I have just completed reading A Fresh World! I must say this is one mind bending reality shifting read! I really enjoyed it! I have been reading Strieber's books on his encounters with the Visitors ever since Communion was published back in 1987. For those of you already familiar with Whitley's work this book is a must-read! This is not a rehash of the same old, same old! Whitley offers profound fresh insights and a lot of mind-bending, reality- altering surprises!
Whitley Strieber self published this book, driven by an urgent need [email protected]#$%! and obtain it into the hands of his readers. The core of the book focuses on how we can interact with and live together with those he calls “the visitors”.I’ve read everything he has written. I know he has never claimed to know what these “visitors” are. He has documented all his thoughts and experiences over the course of several books. But even with this background, I had to pay close attention to what he is saying. He takes the happenings of all of his books and presents them in a method that took my breath away. All the strangeness, spread out over a lifetime, points to a single message: we as a species do not know what is true and what is not real. On offer here is a possibility to enter into partnership with others who can support us in the here and now, and also expand on how we think about our universe and our put in it.He has never promoted himself as the bearer of a special revelation. He second guesses himself, questioning all of this assumptions. But the core notice of this book is truly unique, and of vital importance. We need their help, and they need us, too. They could have taken over our globe several times over by now. They have not. At the same time, we cannot bear to be in their presence, even though they desperately long to share life with us. It’s truly a fresh method of looking at the whole phenomenon, and of life in our all of his books, this one requires re-reading a few times. It is dense with ideas, a lot of of them promising amazing upheaval in how we think. At the same time, the book empowers us to know ourselves, to treasure the life we have, and view ourselves as worthy and valuable beings living life in a fresh method on and embattled small planet. The book asks us to stand up, in all of our glory and imperfection, and demand a partnership, one that will benefit all parties needn’t have read any other books by the author. The author expertly tutorials the reader through his life, and his evolution, to bring you to his central message. Read the book, it raises questions and provides answers, but also calls us to enter a fresh method of being, and hopefully obtain off the street to extinction that we have place ourselves on.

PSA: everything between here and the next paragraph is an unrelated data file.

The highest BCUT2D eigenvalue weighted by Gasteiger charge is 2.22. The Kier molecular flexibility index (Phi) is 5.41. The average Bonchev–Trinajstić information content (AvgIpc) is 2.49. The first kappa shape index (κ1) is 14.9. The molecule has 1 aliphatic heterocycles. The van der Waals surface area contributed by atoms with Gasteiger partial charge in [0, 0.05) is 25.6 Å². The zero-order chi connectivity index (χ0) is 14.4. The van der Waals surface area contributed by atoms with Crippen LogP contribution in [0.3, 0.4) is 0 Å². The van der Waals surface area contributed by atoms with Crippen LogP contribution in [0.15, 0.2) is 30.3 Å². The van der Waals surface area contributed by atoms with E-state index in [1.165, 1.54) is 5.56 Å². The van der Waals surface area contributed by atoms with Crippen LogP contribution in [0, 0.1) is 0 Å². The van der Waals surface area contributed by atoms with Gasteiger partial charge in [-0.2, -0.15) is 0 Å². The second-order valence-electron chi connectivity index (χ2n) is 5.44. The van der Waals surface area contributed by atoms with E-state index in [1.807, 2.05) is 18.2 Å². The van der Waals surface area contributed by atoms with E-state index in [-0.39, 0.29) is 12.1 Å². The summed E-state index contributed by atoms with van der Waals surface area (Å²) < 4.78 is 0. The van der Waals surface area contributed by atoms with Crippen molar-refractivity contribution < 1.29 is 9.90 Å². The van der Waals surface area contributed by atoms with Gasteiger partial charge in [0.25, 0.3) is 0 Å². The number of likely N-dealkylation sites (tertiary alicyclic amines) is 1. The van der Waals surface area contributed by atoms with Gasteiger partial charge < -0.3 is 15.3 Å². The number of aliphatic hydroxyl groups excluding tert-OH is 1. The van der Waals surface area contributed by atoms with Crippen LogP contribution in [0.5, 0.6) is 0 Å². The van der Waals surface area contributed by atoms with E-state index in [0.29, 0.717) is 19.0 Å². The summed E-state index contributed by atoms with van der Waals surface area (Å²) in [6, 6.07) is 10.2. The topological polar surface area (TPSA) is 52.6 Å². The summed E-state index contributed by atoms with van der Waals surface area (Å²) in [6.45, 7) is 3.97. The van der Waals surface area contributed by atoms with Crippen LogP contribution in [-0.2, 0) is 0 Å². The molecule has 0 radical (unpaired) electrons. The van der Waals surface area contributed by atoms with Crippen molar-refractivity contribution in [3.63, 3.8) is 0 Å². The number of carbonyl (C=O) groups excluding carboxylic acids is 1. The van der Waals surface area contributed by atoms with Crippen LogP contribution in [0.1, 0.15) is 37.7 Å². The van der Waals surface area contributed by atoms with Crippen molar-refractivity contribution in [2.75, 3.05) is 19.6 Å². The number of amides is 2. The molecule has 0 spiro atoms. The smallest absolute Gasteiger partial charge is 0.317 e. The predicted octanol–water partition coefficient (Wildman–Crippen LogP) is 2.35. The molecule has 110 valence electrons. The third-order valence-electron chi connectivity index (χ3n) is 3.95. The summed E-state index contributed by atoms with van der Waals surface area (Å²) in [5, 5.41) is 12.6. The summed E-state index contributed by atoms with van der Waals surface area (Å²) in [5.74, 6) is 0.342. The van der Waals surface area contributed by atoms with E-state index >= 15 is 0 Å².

This book is the best that Whitley has written and, in a lot of ways, the most personal. His journey with the visitors has evolved over time and he takes you deep inside this journey and describes how it has defined his life and how it defined Anne's. Reading it is like entering an alternate reality that pulses with mystery, vitality, and such mind-bending revelations that once I started the book, I couldn't place it down.